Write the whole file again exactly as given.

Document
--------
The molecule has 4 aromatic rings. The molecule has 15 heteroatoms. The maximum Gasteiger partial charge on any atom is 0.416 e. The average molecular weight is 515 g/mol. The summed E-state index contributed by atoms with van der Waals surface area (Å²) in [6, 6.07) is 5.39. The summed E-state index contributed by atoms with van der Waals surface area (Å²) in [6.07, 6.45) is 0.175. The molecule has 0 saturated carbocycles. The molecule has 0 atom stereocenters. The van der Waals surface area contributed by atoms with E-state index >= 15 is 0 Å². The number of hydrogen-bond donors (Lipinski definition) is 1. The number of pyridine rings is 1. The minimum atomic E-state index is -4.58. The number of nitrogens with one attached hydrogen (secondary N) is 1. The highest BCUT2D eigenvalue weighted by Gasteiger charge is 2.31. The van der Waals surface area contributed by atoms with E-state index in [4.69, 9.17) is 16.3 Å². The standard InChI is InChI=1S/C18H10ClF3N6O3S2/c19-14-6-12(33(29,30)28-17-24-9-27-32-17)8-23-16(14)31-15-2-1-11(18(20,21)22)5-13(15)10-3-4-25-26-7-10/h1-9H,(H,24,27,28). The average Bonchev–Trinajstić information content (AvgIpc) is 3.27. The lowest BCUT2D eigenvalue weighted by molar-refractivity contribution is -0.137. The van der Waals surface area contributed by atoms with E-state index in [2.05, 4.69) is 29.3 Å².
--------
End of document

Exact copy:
The molecule has 4 aromatic rings. The molecule has 15 heteroatoms. The maximum Gasteiger partial charge on any atom is 0.416 e. The average molecular weight is 515 g/mol. The summed E-state index contributed by atoms with van der Waals surface area (Å²) in [6, 6.07) is 5.39. The summed E-state index contributed by atoms with van der Waals surface area (Å²) in [6.07, 6.45) is 0.175. The molecule has 0 saturated carbocycles. The molecule has 0 atom stereocenters. The van der Waals surface area contributed by atoms with E-state index >= 15 is 0 Å². The number of hydrogen-bond donors (Lipinski definition) is 1. The number of pyridine rings is 1. The minimum atomic E-state index is -4.58. The number of nitrogens with one attached hydrogen (secondary N) is 1. The highest BCUT2D eigenvalue weighted by Gasteiger charge is 2.31. The van der Waals surface area contributed by atoms with E-state index in [4.69, 9.17) is 16.3 Å². The standard InChI is InChI=1S/C18H10ClF3N6O3S2/c19-14-6-12(33(29,30)28-17-24-9-27-32-17)8-23-16(14)31-15-2-1-11(18(20,21)22)5-13(15)10-3-4-25-26-7-10/h1-9H,(H,24,27,28). The average Bonchev–Trinajstić information content (AvgIpc) is 3.27. The lowest BCUT2D eigenvalue weighted by molar-refractivity contribution is -0.137. The van der Waals surface area contributed by atoms with E-state index in [2.05, 4.69) is 29.3 Å².